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ENGLISH 41N: Family Drama: American Plays about Families (AMSTUD 41N, TAPS 40N)

Focus on great dramas about family life (Albee, Kushner, Shephard, Vogel, Kron, Nottage, Parks). Communication in writing and speaking about conflict central to learning in this class.
Terms: Aut | Units: 3 | UG Reqs: WAY-A-II | Grading: Letter (ABCD/NP)

ENGLISH 43A: American Indian Mythology, Legend, and Lore (AMSTUD 143M, ENGLISH 143A, NATIVEAM 143A)

(English majors and others taking 5 units, register for 143A.) Readings from American Indian literatures, old and new. Stories, songs, and rituals from the 19th century, including the Navajo Night Chant. Tricksters and trickster stories; war, healing, and hunting songs; Aztec songs from the 16th century. Readings from modern poets and novelists including N. Scott Momaday, Louise Erdrich, and Leslie Marmon Silko, and the classic autobiography, "Black Elk Speaks."
Terms: Aut | Units: 3-5 | UG Reqs: GER:DB-Hum, GER:EC-AmerCul, WAY-A-II, WAY-ED | Grading: Letter or Credit/No Credit

ENGLISH 48N: The American Songbook and Love Poetry (AMSTUD 48N)

A study of performances (Billie Holiday, Frank Sinatra etc) of songs by classic American composers (Porter, Rogers and Hart, Cohen).
Terms: Win | Units: 3 | UG Reqs: WAY-A-II, WAY-CE | Grading: Letter (ABCD/NP)
Instructors: Fields, K. (PI)

ENGLISH 51N: The Sisters: Poetry & Painting (ARTHIST 160N)

Poetry and painting have often been called the "sister arts". Why? Sometimes a poem or a painting stands out to us, asking that we stay with it, that we remember it, although we cannot exactly say why. Poems have a way of making pictures in the mind, and paintings turn "rhymes" amid the people, places, and things they portray. Each is a concentrated world, inviting an exhilarating closeness of response: why does this line come first? Why does the artist include that detail? Who knows but that as we write and talk about these poems and pictures we will be doing what John Keats said a painter does: that is, arriving at a "trembling delicate and snail-horn perception of Beauty." Each week explore the kinship between a different pair of painter and poet and also focuses on a particular problem or method of interpretation. Some of the artist/poet combinations we will consider: Shakespeare and Caravaggio; Jorie Graham and (the photographer) Henri Cartier-Bresson; Alexander Pope and Thomas Gainsborough; William Wordsworth and Caspar David Friedrich; Christina Rossetti and Mary Cassatt; Walt Whitman and Thomas Eakins; Thomas Hardy and Edward Hopper.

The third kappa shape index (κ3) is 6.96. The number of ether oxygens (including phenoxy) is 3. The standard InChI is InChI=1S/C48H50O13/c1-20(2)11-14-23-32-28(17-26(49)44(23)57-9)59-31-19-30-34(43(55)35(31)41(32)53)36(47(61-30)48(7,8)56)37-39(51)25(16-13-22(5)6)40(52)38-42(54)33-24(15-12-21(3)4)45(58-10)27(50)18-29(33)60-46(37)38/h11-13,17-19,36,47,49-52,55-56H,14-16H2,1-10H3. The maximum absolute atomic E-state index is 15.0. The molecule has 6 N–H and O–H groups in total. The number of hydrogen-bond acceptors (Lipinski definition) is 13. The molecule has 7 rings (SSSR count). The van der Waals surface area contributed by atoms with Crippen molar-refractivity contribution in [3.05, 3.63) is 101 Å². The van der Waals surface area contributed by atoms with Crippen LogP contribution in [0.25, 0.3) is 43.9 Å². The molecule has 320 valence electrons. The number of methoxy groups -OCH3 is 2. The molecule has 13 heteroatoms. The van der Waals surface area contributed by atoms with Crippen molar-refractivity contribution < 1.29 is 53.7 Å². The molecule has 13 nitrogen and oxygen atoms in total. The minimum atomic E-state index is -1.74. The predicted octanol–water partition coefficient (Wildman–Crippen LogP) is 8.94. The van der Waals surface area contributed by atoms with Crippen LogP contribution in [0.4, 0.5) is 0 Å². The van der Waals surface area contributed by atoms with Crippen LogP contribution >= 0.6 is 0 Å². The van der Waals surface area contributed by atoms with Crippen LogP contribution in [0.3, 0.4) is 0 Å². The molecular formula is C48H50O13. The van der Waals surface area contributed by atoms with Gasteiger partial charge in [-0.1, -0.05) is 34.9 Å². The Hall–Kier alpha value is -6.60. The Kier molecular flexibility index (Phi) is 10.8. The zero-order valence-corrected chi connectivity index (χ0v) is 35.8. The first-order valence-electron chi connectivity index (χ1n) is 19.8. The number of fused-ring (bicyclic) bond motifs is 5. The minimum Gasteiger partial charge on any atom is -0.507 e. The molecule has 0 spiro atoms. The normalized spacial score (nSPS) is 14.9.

Terms: not given this year, last offered Winter 2018 | Units: 3 | UG Reqs: GER:DB-Hum, WAY-A-II | Grading: Letter (ABCD/NP)

ENGLISH 68N: Mark Twain and American Culture (AMSTUD 68N)

Preference to freshmen. Mark Twain defined the rhythms of our prose and the contours of our moral map. He recognized our extravagant promise and stunning failures, our comic foibles and  tragic flaws. He is viewed as the most American of American authors--and as one of the most universal. How does his work illuminate his society's (and our society's) responses to such issues as race, gender, technology, heredity vs. environment, religion, education, art, imperialism, animal welfare, and what it means to be "American"?
Terms: Aut | Units: 4 | UG Reqs: GER:DB-Hum, GER:EC-AmerCul, WAY-A-II, WAY-ED | Grading: Letter (ABCD/NP)
Instructors: Fishkin, S. (PI)

ENGLISH 72N: Serial Storytelling

"TV's Lost Weekends," a recent headline says, referring to the modern habit of binge-watching television shows. Such news stories debate the right way to watch TV. They also echo longstanding arguments about how to read books. This course juxtaposes contemporary television with classic serial novels in order to explore different ways of experiencing longform narratives. How do we read or watch when we're forced to wait before the next episode---or, conversely, given the opportunity to binge?